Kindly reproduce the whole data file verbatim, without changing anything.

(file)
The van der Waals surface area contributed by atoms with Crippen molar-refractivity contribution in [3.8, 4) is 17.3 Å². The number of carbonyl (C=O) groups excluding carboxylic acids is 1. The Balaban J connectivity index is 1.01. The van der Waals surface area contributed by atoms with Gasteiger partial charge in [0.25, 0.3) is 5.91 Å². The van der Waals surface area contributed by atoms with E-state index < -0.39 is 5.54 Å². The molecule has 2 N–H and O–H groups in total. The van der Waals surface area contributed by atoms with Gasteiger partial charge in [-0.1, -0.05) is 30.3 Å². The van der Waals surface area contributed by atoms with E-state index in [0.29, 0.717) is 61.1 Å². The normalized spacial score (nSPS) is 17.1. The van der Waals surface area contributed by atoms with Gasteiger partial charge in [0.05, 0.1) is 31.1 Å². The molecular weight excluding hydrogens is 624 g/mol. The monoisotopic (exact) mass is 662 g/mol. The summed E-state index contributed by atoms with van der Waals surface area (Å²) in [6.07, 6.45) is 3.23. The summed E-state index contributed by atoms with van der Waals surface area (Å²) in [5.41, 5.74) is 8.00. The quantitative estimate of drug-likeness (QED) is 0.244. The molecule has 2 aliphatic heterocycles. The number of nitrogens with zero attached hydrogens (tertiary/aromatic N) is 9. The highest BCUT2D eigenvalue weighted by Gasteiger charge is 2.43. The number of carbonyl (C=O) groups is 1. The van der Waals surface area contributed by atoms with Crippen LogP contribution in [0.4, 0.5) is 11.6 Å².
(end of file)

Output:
The van der Waals surface area contributed by atoms with Crippen molar-refractivity contribution in [3.8, 4) is 17.3 Å². The number of carbonyl (C=O) groups excluding carboxylic acids is 1. The Balaban J connectivity index is 1.01. The van der Waals surface area contributed by atoms with Gasteiger partial charge in [0.25, 0.3) is 5.91 Å². The van der Waals surface area contributed by atoms with E-state index < -0.39 is 5.54 Å². The molecule has 2 N–H and O–H groups in total. The van der Waals surface area contributed by atoms with Gasteiger partial charge in [-0.1, -0.05) is 30.3 Å². The van der Waals surface area contributed by atoms with E-state index in [0.29, 0.717) is 61.1 Å². The normalized spacial score (nSPS) is 17.1. The van der Waals surface area contributed by atoms with Gasteiger partial charge in [0.05, 0.1) is 31.1 Å². The molecular weight excluding hydrogens is 624 g/mol. The monoisotopic (exact) mass is 662 g/mol. The summed E-state index contributed by atoms with van der Waals surface area (Å²) in [6.07, 6.45) is 3.23. The summed E-state index contributed by atoms with van der Waals surface area (Å²) in [5.41, 5.74) is 8.00. The quantitative estimate of drug-likeness (QED) is 0.244. The molecule has 2 aliphatic heterocycles. The number of nitrogens with zero attached hydrogens (tertiary/aromatic N) is 9. The highest BCUT2D eigenvalue weighted by Gasteiger charge is 2.43. The number of carbonyl (C=O) groups is 1. The van der Waals surface area contributed by atoms with Crippen LogP contribution in [0.4, 0.5) is 11.6 Å².